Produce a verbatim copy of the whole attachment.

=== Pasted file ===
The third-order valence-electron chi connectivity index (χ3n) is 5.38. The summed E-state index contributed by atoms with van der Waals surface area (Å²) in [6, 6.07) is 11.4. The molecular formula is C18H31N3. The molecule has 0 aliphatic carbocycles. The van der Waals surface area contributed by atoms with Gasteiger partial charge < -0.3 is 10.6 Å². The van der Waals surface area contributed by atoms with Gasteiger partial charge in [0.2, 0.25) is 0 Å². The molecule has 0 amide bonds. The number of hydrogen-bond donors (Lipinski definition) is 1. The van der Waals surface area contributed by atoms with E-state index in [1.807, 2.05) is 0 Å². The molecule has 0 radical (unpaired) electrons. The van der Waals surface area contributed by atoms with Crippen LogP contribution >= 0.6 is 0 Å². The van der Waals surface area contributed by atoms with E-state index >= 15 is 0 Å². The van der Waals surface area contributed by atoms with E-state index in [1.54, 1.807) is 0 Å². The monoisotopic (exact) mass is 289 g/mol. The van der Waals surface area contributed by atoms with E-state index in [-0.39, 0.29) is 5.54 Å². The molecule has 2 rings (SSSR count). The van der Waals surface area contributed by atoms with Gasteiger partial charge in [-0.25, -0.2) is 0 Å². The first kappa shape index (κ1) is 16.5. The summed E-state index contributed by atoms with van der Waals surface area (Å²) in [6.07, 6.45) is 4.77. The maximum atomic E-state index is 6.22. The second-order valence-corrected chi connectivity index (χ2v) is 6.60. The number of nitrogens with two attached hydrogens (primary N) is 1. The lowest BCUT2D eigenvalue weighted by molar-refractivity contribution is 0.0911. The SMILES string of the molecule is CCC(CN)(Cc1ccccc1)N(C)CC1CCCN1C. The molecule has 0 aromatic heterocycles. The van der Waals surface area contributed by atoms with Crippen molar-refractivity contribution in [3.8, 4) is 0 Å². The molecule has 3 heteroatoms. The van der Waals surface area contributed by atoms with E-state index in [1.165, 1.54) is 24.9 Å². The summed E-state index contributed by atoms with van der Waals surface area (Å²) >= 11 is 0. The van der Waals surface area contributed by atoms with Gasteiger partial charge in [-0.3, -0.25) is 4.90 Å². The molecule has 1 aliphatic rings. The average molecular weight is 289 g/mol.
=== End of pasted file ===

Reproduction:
The third-order valence-electron chi connectivity index (χ3n) is 5.38. The summed E-state index contributed by atoms with van der Waals surface area (Å²) in [6, 6.07) is 11.4. The molecular formula is C18H31N3. The molecule has 0 aliphatic carbocycles. The van der Waals surface area contributed by atoms with Gasteiger partial charge < -0.3 is 10.6 Å². The van der Waals surface area contributed by atoms with Gasteiger partial charge in [0.2, 0.25) is 0 Å². The molecule has 0 amide bonds. The number of hydrogen-bond donors (Lipinski definition) is 1. The van der Waals surface area contributed by atoms with E-state index in [1.807, 2.05) is 0 Å². The molecule has 0 radical (unpaired) electrons. The van der Waals surface area contributed by atoms with Crippen LogP contribution >= 0.6 is 0 Å². The van der Waals surface area contributed by atoms with E-state index >= 15 is 0 Å². The van der Waals surface area contributed by atoms with E-state index in [1.54, 1.807) is 0 Å². The monoisotopic (exact) mass is 289 g/mol. The van der Waals surface area contributed by atoms with E-state index in [-0.39, 0.29) is 5.54 Å². The molecule has 2 rings (SSSR count). The van der Waals surface area contributed by atoms with Gasteiger partial charge in [-0.25, -0.2) is 0 Å². The first kappa shape index (κ1) is 16.5. The summed E-state index contributed by atoms with van der Waals surface area (Å²) in [6.07, 6.45) is 4.77. The maximum atomic E-state index is 6.22. The second-order valence-corrected chi connectivity index (χ2v) is 6.60. The number of nitrogens with two attached hydrogens (primary N) is 1. The lowest BCUT2D eigenvalue weighted by molar-refractivity contribution is 0.0911. The SMILES string of the molecule is CCC(CN)(Cc1ccccc1)N(C)CC1CCCN1C. The molecule has 0 aromatic heterocycles. The van der Waals surface area contributed by atoms with Crippen molar-refractivity contribution in [3.8, 4) is 0 Å². The molecule has 3 heteroatoms. The van der Waals surface area contributed by atoms with E-state index in [1.165, 1.54) is 24.9 Å². The summed E-state index contributed by atoms with van der Waals surface area (Å²) >= 11 is 0. The van der Waals surface area contributed by atoms with Gasteiger partial charge in [-0.3, -0.25) is 4.90 Å². The molecule has 1 aliphatic rings. The average molecular weight is 289 g/mol.